02 Ammonia – A Natural Refrigerant // Das natürliche Kältemittel Ammoniak

eurammon-Information No. 2 / Updated version, April 2016

Environmentally friendly, economically efficient


Our developed society depends on industrially produced refrigeration. Whether at home, in the production and storage of foodstuffs like frozen foods, yogurt and coffee, as part of industrial production processes in the automotive and chemicals/pharmaceuticals industry, or in air-conditioning systems – refrigeration is a central element everywhere. Industrially produced refrigeration is what makes a modern lifestyle possible. And natural refrigerants such as ammonia, carbon dioxide and hydrocarbons are an integral element in refrigeration.


Natural refrigerants have been used to produce cold energy – mainly in food production and storage – since the mid-19th century. Ammonia (NH3) in particular has proven its worth in industrial refrigeration for over 120 years. Although “safety refrigerants“ – such as the now illegal CFCs – were increasingly used in plants built in the 1950s and ‘60s, ammonia has always managed to prevail in industrial refrigeration technology. Due in great part to the environmental debate surrounding ozone depletion and global warming, ammonia’s share in the market for refrigeration technology is on the rise again, and companies of long-standing tradition and experience prefer to work with ammonia.


Compelling Characteristics

Ammonia is a colourless gas that liquefies under pressure and has a pungent odour. In refrigeration technology, ammonia is known as R 717 (R = Refrigerant). Although it is synthetically produced for use in refrigeration, ammonia is considered a natural refrigerant because it occurs in nature’s material cycles. Ammonia has no ozone depletion potential (ODP = 0) and no direct greenhouse effect (GWP = 0). Its indirect greenhouse effect contribution is also very limited due to its high energy efficiency. Ammonia is combustible only to a limited degree; its ignition energy is 50 times higher than that of natural gas and ammonia will not burn without a supporting flame. Due to the high affinity of ammonia for atmospheric humidity it is rated as “hardly flammable”. Ammonia is toxic, but has a characteristic, sharp odour with a high warning effect. It becomes noticeable in the air at concentrations of just 3 mg/m³ ammonia. This means that ammonia becomes evident at levels far below those which endanger health (> 1,750 mg/m³). Ammonia is lighter than air and therefore rises quickly.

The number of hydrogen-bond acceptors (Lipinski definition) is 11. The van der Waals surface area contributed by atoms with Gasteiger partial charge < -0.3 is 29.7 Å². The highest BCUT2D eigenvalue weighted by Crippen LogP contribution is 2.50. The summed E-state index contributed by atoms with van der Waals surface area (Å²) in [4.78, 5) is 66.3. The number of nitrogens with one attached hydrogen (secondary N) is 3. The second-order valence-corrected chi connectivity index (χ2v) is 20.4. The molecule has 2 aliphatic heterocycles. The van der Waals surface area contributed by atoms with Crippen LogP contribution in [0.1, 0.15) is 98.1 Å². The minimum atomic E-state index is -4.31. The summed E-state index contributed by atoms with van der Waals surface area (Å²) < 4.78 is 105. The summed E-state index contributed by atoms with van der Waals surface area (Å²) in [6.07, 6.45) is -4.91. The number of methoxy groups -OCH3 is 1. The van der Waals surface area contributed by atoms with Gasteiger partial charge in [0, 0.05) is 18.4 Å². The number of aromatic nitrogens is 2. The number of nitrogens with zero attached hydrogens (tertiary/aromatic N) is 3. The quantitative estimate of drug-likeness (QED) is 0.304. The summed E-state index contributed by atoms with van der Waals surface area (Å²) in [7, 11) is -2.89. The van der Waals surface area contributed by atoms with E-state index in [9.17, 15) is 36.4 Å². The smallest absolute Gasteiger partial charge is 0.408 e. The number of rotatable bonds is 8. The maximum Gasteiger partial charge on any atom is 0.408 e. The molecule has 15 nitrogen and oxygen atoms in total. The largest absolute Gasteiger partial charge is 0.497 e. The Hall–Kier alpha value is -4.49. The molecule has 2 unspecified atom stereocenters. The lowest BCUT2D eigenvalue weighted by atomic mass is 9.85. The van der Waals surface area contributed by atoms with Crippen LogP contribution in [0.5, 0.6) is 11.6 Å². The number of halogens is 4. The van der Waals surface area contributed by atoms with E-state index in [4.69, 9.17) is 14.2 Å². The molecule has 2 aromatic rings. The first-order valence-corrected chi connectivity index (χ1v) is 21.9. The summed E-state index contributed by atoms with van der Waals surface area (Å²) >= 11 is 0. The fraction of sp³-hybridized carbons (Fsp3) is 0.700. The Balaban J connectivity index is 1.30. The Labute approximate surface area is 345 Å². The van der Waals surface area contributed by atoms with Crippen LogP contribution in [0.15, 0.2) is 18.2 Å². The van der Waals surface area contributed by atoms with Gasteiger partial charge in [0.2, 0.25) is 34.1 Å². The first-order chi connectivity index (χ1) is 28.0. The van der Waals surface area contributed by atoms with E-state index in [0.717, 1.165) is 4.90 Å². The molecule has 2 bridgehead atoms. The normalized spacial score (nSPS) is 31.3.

Ammonia is also an ideal refrigerant from a climate protection point of view, as it contributes neither to ozone depletion nor to global warming. Of all known refrigerants, ammonia requires the lowest primary energy input for the “typical” application fields of the refrigeration and air-conditioning technology to create a given refrigerating capacity, thanks to its excellent thermodynamic properties. This means that its indirect global warming potential is also very low. Thus, plants that use ammonia as opposed to other refrigerants have a better TEWI (Total Equivalent Warming Impact). The TEWI is the sum of the direct global warming impact – caused by the refrigerant lost through leakage and recovery – and the indirect global warming impact, in relation to the energy used over the life of the plant.


Ammonia is sustainable not just from an ecological, but also from an economic point of view. Unlike synthetic refrigerants, it is an inexpensive feedstock and available everywhere. The difference in price becomes evident when initially charging a plant, but also and especially when topping off leakage losses. Experts assume annual losses of between 2 and 17 percent for ramified industrial refrigeration plants, depending on a plant’s age and condition.[1] In addition to the costs of synthetic refrigerants, which are significantly more expensive than ammonia, leakage also puts a considerable strain on our climate whose effects are not yet foreseeable to their full extent.


Energy Savings with Ammonia

Plants that use ammonia also have an edge when it comes to overhead or running costs.[2] Beyond the lower cost from leakages, reasons include lower maintenance expenses and – especially for industrial plants – reduced energy consumption. Ammonia is one of the most efficient refrigerants around, resulting in low energy costs. And finally, there’s the inexpensive disposal when a plant has reached the end of its life.